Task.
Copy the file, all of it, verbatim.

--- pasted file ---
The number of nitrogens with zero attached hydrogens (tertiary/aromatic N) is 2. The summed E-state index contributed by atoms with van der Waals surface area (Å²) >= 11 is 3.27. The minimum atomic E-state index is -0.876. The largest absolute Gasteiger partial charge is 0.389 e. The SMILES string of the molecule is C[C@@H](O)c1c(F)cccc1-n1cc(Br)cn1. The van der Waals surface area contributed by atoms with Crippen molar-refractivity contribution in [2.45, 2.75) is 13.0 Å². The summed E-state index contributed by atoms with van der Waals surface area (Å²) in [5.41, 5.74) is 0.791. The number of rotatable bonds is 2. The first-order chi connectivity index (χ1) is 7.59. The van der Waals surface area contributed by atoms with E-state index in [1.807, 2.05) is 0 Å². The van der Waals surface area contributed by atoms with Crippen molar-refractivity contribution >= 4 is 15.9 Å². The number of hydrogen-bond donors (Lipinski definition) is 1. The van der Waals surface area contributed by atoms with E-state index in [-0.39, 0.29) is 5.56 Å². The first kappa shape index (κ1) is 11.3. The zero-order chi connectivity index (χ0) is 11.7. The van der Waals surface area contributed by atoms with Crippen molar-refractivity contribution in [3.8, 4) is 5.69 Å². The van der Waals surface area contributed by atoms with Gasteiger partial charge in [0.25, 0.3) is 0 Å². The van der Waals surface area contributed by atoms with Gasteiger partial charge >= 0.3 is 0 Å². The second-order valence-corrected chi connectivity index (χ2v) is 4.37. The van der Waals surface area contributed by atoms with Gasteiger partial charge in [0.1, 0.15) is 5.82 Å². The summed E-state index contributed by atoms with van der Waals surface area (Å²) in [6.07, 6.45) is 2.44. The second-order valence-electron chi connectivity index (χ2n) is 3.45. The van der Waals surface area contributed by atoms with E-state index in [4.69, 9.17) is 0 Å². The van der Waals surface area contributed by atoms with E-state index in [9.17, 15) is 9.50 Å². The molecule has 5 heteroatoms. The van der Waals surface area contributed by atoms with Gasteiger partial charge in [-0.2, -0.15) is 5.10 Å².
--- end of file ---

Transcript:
The number of nitrogens with zero attached hydrogens (tertiary/aromatic N) is 2. The summed E-state index contributed by atoms with van der Waals surface area (Å²) >= 11 is 3.27. The minimum atomic E-state index is -0.876. The largest absolute Gasteiger partial charge is 0.389 e. The SMILES string of the molecule is C[C@@H](O)c1c(F)cccc1-n1cc(Br)cn1. The van der Waals surface area contributed by atoms with Crippen molar-refractivity contribution in [2.45, 2.75) is 13.0 Å². The summed E-state index contributed by atoms with van der Waals surface area (Å²) in [5.41, 5.74) is 0.791. The number of rotatable bonds is 2. The first-order chi connectivity index (χ1) is 7.59. The van der Waals surface area contributed by atoms with E-state index in [1.807, 2.05) is 0 Å². The van der Waals surface area contributed by atoms with Crippen molar-refractivity contribution >= 4 is 15.9 Å². The number of hydrogen-bond donors (Lipinski definition) is 1. The van der Waals surface area contributed by atoms with E-state index in [-0.39, 0.29) is 5.56 Å². The first kappa shape index (κ1) is 11.3. The zero-order chi connectivity index (χ0) is 11.7. The van der Waals surface area contributed by atoms with Crippen molar-refractivity contribution in [3.8, 4) is 5.69 Å². The van der Waals surface area contributed by atoms with Gasteiger partial charge in [0.25, 0.3) is 0 Å². The van der Waals surface area contributed by atoms with Gasteiger partial charge >= 0.3 is 0 Å². The second-order valence-corrected chi connectivity index (χ2v) is 4.37. The van der Waals surface area contributed by atoms with Gasteiger partial charge in [0.1, 0.15) is 5.82 Å². The summed E-state index contributed by atoms with van der Waals surface area (Å²) in [6.07, 6.45) is 2.44. The second-order valence-electron chi connectivity index (χ2n) is 3.45. The van der Waals surface area contributed by atoms with E-state index in [4.69, 9.17) is 0 Å². The van der Waals surface area contributed by atoms with E-state index in [9.17, 15) is 9.50 Å². The molecule has 5 heteroatoms. The van der Waals surface area contributed by atoms with Gasteiger partial charge in [-0.2, -0.15) is 5.10 Å².